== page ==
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There have been very few times in my life when I’ve actually been speechless.
But something happened over the weekend that defies words. In fact, it defies logic. Humanity. The bounds of decency.
President Trump wrote an Executive Order banning immigrants from seven mostly Muslim countries.
This seems like the action of someone out to prove a point. Perhaps he was irked by the recent women’s marches or fired up about his contention that the popular vote was rigged to make it seem as if most of the country voted against him.
Just as it’s never a good idea to discipline your children when you’re out-of-control with rage, it’s not prudent to issue edicts on the spur-of-the-moment and without knowing all of the facts.
As we all adjust to this new reality – the “reality” of “alternate facts” and grudge matches between officials with the power to declare war on countries and on whole groups of human beings – I’m gaining strength from great gurus, such as our own SueBE and Lori, and I’m meditating on their wise words.
Taking solace in this quote from FDR:
“Remember, remember always, that all of us, and you and I especially, are descended from immigrants and revolutionists.”
Enjoying the irony in these words from John Steinbeck:
“My whole family has been having trouble with immigrants ever since we came to this country.”
Nodding in agreement with the wisdom of Margaret Mead:
“The discrepancy between American ideals and American practice — between our aims and what we actually do — creates a moral dry rot which eats away at the foundations of our democratic faith.”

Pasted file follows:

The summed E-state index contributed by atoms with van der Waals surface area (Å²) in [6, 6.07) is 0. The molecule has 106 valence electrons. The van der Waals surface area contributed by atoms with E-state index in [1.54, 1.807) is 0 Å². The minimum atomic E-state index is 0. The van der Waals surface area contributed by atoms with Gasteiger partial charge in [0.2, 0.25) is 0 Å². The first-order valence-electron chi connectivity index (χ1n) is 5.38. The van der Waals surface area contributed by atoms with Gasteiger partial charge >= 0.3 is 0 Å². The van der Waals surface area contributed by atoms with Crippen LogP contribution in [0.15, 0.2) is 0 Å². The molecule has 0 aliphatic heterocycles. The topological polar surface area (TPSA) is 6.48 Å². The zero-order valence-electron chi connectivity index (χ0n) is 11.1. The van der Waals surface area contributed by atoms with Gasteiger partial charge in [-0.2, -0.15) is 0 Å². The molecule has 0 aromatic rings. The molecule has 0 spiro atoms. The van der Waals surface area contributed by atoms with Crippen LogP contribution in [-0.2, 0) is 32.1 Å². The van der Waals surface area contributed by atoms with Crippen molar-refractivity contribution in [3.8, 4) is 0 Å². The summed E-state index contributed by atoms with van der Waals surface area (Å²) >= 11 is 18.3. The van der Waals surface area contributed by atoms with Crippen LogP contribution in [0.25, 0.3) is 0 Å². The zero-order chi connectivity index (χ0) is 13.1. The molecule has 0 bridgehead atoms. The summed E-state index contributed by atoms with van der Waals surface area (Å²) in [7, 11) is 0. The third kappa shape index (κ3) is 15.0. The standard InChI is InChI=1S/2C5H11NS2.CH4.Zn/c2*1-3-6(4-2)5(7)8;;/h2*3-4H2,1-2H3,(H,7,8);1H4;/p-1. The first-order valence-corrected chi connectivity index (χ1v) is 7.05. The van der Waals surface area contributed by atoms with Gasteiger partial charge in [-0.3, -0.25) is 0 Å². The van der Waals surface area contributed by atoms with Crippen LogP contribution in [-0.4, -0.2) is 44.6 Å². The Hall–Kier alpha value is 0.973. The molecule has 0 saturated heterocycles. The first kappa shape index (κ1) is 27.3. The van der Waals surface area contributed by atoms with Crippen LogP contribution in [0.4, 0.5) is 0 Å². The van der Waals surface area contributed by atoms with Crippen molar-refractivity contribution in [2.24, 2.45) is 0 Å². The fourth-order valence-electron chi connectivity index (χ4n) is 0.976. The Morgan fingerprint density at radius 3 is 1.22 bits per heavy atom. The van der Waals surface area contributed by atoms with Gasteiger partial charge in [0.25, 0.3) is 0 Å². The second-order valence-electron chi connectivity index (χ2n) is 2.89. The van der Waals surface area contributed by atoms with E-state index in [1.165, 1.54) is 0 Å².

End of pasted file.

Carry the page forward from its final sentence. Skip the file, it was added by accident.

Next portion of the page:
And leaving you with these words from an Enlightened Encourager, the great Mother Teresa:
“The more I traveled, the more I realized that fear makes strangers of people who should be friends.”
“And he said to them, ‘Follow me, and I will make you fishers of men.’” Mathew 4:19
Growing up, this Bible verse fascinated me because one of my uncles was a commercial fisherman working Missouri’s rivers. I fished with my father, casting my line, reeling it in and catching the occasional bass or blue gill. Dad had bells that he could put on the tip of the rod in case he dozed off. In my mind, fishing was a relaxed, lackadaisical affair.
This past weekend, Pastor Sean gave a children’s message on this verse. The first thing that Sean reminded us, the children and the adults alike, is that the men Jesus called fished with nets. Net fishing is illegal in Missouri so we don’t know much about it. We don’t consider the implications.
Fish with a net, and you pull in everything. Everything. You get fish that are good eating, catfish, bass and crappie. You also get the ones that aren’t so great, carp and pike.
Christ told a group of fishermen to fish for people or, more directly, to bring people to Christ. But remember that these are net fishermen. Christ wasn’t telling them to bring just good, upstanding Jews to Christ, the people that you’d want to see at temple. Bring them all. Jews and Gentiles. Tax collectors. Romans. Centurions.
What implications does this have for the other missions that Christ has given us? You know things like helping the orphans and the widows? The refugees and the foreigners?